Now it is time to ask yourself this one simple question:
“Does this help me in any way? Does this matter at all?”
If not, let it go.
As with any skill, getting good at this takes practice. But it is very possible to learn how to reduce the number of opinions your brain comes up with.
Realize that those opinions are often the starting point for distractions. I hope that is a strong motivator to dedicate some time and effort to learning this.
Doing so creates a distance between the trigger and your response. And in turn, you will be more focussed and less likely to get distracted. Don’t expect to be perfect in this, ever.
But, do see the benefits in your day to day life. See yourself getting more done, and becoming less extracted. See a more confident you that spends more time on the stuff that matters to you.
That’s it for this week, thank you for reading!
Hope you found it useful! If you did, please:
- Share this with someone who can benefit from it. Please tell them to subscribe for more practical ways to work better with yourself and others —> tryingisbeing.com/join
- Hit reply and let me know what you struggle with. I use your feedback as a source of inspiration to write helpful content for you and the other subscribers.
Discretion guaranteed of course 😀
Join our free newsletter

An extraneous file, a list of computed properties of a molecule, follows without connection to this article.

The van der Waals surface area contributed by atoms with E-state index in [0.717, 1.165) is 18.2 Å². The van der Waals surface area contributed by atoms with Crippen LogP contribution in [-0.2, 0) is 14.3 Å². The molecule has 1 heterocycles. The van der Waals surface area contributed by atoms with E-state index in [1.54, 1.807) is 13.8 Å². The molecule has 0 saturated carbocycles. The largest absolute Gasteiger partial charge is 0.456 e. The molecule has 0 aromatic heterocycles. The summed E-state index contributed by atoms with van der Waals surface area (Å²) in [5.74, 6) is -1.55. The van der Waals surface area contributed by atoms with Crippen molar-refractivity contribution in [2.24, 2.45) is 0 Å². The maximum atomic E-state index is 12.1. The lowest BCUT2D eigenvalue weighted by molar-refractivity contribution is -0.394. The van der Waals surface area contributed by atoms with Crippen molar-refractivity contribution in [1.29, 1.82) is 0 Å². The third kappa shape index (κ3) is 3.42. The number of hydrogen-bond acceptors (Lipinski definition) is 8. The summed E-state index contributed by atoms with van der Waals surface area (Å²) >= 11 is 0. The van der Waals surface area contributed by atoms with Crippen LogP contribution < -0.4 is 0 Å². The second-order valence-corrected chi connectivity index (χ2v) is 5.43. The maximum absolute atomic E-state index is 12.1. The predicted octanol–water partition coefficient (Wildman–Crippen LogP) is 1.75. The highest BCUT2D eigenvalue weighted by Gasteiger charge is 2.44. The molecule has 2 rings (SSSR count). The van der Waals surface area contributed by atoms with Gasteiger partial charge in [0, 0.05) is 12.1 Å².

Learn to be more productive, focussed, and resilient as a self-starter.
1 tip, tool or insight 👉 in 5 minutes or less 👉 every Friday
Join our newsletter.
Find clarity, set goals that stick, then focus and make it real. Learn to be more productive, focussed, and resilient on your solopreneur journey.
"With a sprinkle of charm and a bucket full of practical wisdom, "Trying Is Being" is a radiant beacon of motivation for entrepreneurs. Grounded in a deeply relatable sense of humanity, it’s a newsletter that helps you put your anxieties to rest by reminding you of what truly matters.
Arno, the mastermind behind “Trying is Being”, finds a way to connect with the reader on a profoundly personal level. His humility, light-hearted demeanor, and insights offer a clear lens through which to view our own challenges and triumphs.
Whether you're an aspiring creator or simply a human trying to navigate this wild world, this fun, and insightful read has a relatable morsel for everyone."
📓 Articles & Announcements
Imagine a majestic lion confined within the walls of a zoo. To all who come to see it, it appears magnificent and powerful, a symbol of strength. Yet, deep within its own heart, the lion knows that this life is not its destiny. This zoo lion, like so many of
You start a new project or business. Your energy and enthusiasm is endless. You start taking action and make rapid progress. Your project or idea is brimming with promise, and you’re determined to make it a resounding success. However, at some point a nagging thought makes your mind its home.
Building a lifestyle business, is much like learning to play a musical instrument. Both require you to enjoy the journey in order to keep at it long-term. I’ve been on this journey of solopreneurship for 3 years now. Enough to have experienced a bunch of ups and downs, but hardly